Ask a traveler about his or her experience visiting Taiwan and invariably they will rave about the local cuisine. Taiwanese food is quickly helping Taiwan climb the ranks as one of the best culinary destinations in the world.
You might assume Taiwanese food is just Chinese food, but this tiny island’s cuisine is influenced by more than just mainland China. Although they make up a very small portion of the local population today, Taiwan’s aboriginal tribes definitely contributed to the food culture, along with the Japanese who occupied Taiwan for a period of time.
Mainland Chinese influences are wide and varied, but many people associate Taiwanese food most closely with the mid to southern provinces of China, especially Fujian. Hakka cuisine, originating in Guangdong and Fujian is very prevalent in Taiwan, especially as you venture out of the larger cities.
The most common ingredients found in Taiwanese food include pork, chicken, seafood, soy, and rice. Beef is present, but far less common given the strong Buddhist culture and longstanding beliefs surrounding the importance of cows in agriculture.
Due to a portion of Taiwan lying in the sub-tropical zone, the island is blessed with a wide variety of local fruits and produce. Look for papayas, mangoes, starfruit, melons and citrus fruits. Other agricultural products found in Taiwan include tea, rice, corn, and poultry – especially in Yilan, which is known for its prized duck.
Sauces and spices play an integral role in Taiwanese food. Items like soy sauce, Chinese rice wine, fermented black beans, pickled mustard greens, and chili peppers factor in heavily in most dishes. Taiwanese palates are more used to milder foods so look for spicy dishes, especially those from the Sichuan province, to be more mild than you would find in mainland China.
Each region of Taiwan has notable specialties, especially as you venture south on the island towards spots like Tainan, considered the birthplace to several of Taiwan’s most notable dishes. While available in other parts of the country, be sure to seek out Dan zai noodles, shrimp and meat dumplings, and “oily rice” if you visit Tainan.
Where to eat
Visitors to Taiwan can easily sample a number of Taiwanese foods just by visiting one of the country’s many night markets. Especially in cities like Taipei, night markets are an essential part of Taiwanese culture. People work long hours and/or have school all day long so the night market is not only convenient, it’s an opportunity for socializing. Night markets include countless food stalls, shopping outlets, and are sometimes situated around entertainment or other shopping districts.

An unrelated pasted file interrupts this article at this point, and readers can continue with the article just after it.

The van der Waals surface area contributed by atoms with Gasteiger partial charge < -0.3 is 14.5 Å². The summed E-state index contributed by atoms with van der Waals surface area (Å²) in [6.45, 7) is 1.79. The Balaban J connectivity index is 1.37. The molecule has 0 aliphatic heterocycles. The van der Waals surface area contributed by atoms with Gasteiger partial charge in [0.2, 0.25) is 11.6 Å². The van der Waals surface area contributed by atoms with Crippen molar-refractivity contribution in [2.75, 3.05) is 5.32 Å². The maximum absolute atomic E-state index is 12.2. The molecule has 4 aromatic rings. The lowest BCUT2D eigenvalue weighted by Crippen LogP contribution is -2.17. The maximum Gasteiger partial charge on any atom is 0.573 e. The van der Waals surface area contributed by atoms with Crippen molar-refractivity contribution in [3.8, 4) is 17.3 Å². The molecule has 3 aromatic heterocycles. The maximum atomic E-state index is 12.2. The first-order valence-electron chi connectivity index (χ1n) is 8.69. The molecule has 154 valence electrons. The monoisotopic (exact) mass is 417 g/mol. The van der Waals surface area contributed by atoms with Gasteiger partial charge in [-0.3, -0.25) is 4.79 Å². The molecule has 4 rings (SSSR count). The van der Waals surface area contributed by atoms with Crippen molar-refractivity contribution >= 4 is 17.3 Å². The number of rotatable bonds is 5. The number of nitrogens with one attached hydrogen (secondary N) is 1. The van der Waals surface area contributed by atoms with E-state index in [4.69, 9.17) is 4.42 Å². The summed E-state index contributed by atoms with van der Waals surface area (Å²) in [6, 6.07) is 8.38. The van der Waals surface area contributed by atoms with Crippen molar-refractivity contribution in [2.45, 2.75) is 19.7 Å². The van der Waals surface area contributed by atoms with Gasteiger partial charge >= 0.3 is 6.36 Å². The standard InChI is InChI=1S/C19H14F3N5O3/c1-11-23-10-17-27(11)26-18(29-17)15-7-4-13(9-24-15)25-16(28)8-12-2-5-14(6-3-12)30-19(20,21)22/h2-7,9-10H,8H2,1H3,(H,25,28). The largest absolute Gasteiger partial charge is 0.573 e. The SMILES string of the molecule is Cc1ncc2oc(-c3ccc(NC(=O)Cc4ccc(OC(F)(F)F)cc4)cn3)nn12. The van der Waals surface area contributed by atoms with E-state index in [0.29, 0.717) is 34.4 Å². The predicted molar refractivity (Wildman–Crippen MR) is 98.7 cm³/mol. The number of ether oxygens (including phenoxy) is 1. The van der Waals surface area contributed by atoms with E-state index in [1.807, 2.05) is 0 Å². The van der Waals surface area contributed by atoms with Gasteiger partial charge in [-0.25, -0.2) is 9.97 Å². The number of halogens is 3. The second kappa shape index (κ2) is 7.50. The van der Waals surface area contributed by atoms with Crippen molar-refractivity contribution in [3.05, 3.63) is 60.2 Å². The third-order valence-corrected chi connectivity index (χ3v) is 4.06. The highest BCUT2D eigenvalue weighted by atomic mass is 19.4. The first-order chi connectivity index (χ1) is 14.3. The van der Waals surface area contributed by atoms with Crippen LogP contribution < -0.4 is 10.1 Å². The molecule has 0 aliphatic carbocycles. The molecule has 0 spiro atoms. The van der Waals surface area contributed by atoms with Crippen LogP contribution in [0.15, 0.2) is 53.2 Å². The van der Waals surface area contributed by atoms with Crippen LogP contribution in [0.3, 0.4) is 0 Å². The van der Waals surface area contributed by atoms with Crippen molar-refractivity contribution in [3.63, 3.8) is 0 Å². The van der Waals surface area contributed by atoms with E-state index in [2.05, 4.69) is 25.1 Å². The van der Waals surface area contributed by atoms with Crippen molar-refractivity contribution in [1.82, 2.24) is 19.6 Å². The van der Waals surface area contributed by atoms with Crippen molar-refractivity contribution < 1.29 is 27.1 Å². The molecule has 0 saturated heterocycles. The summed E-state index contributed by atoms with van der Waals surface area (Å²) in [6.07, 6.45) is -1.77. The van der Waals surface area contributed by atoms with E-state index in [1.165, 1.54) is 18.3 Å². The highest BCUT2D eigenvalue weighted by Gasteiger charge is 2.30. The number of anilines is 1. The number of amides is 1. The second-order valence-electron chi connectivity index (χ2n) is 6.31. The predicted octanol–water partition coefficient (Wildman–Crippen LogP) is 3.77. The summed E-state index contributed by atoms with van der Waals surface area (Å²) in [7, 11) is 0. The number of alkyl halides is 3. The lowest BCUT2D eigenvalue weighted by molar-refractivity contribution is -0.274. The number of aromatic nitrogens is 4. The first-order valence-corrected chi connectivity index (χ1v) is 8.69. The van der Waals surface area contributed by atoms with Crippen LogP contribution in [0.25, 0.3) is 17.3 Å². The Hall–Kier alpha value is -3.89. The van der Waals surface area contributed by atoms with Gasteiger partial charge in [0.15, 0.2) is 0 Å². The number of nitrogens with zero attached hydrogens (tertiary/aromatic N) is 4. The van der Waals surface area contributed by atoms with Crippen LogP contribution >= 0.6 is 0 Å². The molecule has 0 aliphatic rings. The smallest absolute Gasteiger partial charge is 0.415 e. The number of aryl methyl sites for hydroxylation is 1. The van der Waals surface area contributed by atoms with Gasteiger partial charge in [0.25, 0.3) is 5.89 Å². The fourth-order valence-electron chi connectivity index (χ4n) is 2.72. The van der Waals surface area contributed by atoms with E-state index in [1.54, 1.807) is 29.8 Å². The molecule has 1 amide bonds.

At night markets, there are an endless number of foods to sample, and each night market has its own signature dishes. Some of the most popular dishes include stinky tofu, oyster omelet, oyster vermicelli, blood pudding, sausages, various meat and organs on a stick, giant fried chicken patties, scallion pancakes, fried buns, shaved ice and more.
What to eat
Several important elements of Taiwanese food are important to note individually, including beef noodle soup, hot pot, and bubble tea.
Beef noodle soup is one of the most popular dishes in Taiwan, to the point of having a whole festival dedicated to its honor. This is often served as a whole meal and many shops offer cold dishes on the side. Look for beef noodle shops all over Taipei and in some night markets.
Hot pot is more than just a dish, it’s an integral part of Taiwanese culture. Hot pot shops are all over and often command long waits, especially late at night or on weekends. It is also called Shabu Shabu due to the Japanese influence. Hot pot is like a stew and features a metal pot where various ingredients are kept simmering. Common dishes include thinly sliced meats, mushrooms, leafy vegetables, seafood, and dumplings.
Bubble tea is also called boba milk tea or pearl milk tea and originated in Taiwan, but is now found in many other spots around the world. It was invented in Taichung tea shops during the 1980’s and consists of a tea base mixed with milk and small chewy tapioca balls, called pearls or boba. While traditionally it was black tea, today you are apt to see variations of tea types, fruit additions, larger tapioca balls, and jelly cubes.